Most remarkable of all is the manner in which the Woody is fastened to the associated turntable: It isn't. Its threaded-pipe pillar sits loosely in a short bronze fitting that itself fits loosely in the armboard hole. (As Riggle himself made an armboard for my loaner Thorens TD 124 turntable, I assume that my review installation was within the designer's specifications.) To put it bluntly, the entire arm is free to wiggle and wobble and rattle, and the arm's pivot point to move, however slightly.

The design of the Woody's damping system is such that the moving part (the short channel affixed to the underside of the armwand) and the stationary parts (the damping-fluid cup and the upright rod within it) can, during use, come in contact with one another. On p.16 of his instruction manual, Riggle states that it is "unnecessary in practice to adjust the lateral balance of the arm so that the snubber pin is not in continuous contact with the Teflon lined channel." That would not only seem to disqualify the Woody as a unipivot—and contribute to rendering its precise center of rotation a moving target—but would make this the only viscous-damping system of which I'm aware in which the damping fluid is allowed to be short-circuited, if you will, by direct contact between rigid structures.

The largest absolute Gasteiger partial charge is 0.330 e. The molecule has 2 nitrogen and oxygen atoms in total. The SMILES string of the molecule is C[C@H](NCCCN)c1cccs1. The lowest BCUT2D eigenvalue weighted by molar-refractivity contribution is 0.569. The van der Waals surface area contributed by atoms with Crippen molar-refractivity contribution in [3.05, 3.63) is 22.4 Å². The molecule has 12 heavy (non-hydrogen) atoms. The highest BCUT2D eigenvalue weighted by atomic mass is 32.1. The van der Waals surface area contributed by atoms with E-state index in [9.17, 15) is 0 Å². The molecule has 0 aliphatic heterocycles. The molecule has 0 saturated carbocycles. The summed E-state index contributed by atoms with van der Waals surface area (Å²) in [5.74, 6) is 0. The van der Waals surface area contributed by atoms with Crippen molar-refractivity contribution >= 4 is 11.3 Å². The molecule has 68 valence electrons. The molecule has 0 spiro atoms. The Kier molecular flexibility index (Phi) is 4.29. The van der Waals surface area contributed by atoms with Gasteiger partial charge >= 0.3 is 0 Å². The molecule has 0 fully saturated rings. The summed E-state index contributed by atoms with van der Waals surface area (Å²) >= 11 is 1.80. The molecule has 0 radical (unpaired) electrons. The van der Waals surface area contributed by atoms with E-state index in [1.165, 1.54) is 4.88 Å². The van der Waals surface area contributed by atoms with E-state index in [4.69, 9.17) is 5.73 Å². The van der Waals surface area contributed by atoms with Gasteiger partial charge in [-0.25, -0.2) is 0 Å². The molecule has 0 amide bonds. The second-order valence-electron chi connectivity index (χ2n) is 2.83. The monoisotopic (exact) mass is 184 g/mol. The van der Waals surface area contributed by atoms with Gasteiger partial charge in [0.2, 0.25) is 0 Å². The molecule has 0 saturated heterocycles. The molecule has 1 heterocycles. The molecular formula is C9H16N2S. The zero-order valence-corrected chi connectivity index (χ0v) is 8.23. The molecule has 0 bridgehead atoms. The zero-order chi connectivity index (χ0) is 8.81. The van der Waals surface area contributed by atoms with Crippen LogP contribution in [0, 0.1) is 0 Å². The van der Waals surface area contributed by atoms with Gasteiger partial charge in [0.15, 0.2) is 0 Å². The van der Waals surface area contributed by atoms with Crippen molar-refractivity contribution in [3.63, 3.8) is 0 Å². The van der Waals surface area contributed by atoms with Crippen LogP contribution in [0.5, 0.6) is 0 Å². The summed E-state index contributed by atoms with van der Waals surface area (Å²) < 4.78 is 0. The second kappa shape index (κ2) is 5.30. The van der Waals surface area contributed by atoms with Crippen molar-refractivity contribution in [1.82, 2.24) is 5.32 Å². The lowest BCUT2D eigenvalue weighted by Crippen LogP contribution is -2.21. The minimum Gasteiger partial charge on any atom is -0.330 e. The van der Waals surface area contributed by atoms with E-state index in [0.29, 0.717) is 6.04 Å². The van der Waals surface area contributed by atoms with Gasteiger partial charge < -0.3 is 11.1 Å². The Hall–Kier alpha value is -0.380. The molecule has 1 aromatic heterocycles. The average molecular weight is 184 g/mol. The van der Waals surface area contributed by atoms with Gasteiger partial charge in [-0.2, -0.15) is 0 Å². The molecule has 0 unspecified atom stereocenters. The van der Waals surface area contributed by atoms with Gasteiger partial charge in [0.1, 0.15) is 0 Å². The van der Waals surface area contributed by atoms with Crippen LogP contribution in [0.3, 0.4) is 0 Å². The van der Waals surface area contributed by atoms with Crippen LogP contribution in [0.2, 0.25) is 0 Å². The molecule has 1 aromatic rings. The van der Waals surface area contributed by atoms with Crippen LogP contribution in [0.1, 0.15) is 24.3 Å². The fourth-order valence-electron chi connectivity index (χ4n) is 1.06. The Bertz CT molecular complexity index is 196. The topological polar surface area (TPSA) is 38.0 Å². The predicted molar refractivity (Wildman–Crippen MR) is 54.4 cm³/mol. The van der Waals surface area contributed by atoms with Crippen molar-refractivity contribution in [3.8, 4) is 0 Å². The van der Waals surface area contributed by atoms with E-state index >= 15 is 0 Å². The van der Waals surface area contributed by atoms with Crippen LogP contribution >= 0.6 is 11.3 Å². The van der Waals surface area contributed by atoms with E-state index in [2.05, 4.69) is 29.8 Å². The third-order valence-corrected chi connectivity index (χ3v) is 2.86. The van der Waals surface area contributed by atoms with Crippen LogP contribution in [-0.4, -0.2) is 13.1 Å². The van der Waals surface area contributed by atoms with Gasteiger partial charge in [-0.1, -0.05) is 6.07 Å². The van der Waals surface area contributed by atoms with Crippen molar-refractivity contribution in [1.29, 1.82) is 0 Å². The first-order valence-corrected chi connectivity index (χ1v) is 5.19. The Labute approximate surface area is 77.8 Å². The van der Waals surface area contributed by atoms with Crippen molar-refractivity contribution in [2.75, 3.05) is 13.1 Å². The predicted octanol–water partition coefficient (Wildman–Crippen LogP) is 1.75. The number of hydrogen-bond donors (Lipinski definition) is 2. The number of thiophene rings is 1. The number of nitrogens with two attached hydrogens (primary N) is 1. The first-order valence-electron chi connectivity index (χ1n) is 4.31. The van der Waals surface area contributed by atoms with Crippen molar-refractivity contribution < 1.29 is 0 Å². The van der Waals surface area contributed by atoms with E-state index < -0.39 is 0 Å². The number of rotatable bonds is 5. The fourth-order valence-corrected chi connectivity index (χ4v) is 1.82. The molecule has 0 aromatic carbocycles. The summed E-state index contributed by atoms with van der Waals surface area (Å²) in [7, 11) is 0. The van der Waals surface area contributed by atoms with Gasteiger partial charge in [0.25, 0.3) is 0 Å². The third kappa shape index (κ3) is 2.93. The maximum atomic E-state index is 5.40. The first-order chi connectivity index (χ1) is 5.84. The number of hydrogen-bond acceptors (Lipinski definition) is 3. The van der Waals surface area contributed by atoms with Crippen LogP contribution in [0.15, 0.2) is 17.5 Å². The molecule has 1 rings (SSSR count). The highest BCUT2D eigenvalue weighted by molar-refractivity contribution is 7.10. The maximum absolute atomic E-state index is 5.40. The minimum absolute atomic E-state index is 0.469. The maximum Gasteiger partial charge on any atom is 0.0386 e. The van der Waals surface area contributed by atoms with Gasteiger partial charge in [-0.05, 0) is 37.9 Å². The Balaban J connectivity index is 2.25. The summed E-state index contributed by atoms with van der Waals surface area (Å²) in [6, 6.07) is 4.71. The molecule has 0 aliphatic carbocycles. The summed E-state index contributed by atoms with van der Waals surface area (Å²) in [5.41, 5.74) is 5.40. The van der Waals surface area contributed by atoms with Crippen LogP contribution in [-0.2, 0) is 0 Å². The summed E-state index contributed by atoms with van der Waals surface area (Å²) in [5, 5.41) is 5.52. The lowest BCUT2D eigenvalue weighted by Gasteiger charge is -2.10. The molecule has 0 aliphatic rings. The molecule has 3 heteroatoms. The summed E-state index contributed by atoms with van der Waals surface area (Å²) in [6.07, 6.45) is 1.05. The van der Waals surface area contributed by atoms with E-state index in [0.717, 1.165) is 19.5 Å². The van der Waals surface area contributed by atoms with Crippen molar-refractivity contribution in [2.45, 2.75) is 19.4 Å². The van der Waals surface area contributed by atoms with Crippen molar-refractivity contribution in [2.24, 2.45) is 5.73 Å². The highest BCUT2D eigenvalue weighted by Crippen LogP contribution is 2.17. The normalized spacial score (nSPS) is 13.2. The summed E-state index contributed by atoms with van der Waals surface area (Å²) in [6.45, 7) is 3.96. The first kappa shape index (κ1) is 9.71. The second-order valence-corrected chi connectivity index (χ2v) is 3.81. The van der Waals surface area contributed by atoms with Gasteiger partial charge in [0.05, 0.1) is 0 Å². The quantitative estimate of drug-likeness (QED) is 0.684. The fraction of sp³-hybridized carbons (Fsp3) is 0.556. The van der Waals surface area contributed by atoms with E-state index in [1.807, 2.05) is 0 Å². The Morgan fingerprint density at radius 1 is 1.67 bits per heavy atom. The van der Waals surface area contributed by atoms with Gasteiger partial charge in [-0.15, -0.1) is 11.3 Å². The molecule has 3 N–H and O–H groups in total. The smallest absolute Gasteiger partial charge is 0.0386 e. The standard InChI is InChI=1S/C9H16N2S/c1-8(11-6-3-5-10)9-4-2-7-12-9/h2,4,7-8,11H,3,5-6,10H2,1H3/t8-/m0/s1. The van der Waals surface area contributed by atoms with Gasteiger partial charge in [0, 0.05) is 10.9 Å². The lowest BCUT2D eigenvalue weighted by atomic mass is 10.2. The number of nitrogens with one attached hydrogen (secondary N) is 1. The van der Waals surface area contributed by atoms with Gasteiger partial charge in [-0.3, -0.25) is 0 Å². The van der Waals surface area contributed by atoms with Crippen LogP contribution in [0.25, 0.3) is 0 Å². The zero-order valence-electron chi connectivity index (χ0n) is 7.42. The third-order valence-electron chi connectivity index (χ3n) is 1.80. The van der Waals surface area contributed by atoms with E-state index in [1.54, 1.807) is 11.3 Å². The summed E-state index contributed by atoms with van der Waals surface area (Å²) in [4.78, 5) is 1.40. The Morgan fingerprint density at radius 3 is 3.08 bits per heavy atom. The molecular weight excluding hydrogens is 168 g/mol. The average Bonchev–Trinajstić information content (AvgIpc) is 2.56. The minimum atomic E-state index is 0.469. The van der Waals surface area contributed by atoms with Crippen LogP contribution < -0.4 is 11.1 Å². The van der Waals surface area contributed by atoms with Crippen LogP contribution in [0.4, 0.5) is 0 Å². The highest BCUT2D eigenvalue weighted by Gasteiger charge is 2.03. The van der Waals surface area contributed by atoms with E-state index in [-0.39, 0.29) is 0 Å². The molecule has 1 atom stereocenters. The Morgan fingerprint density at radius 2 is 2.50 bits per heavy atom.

And some elements of the Woody's design, it must be said, are workarounds. Kludges. The cartridge shims. The guidepost assembly that keeps the arm-mount structure from rotating during use. The stack of cork pads on the underside of the armwand, to help the cueing mechanism do its job. That which seems exhaustively complete and comprehensive to some eyes can appear inelegant and overwrought to others; candor requires me to throw in my lot with the latter.

Still, as I and my best reviewing colleagues are always at pains to point out, the proof is in the listening and nothing else. So listen I did—beginning with my Denon DL-103 cartridge, with the intention of moving on to my Miyajima Mono and Miyabi 47. (Before sending me the Woody, Riggle had asked me to name the pickups I'd be using, so that he could provide all the necessary alternate parts and setup advice.)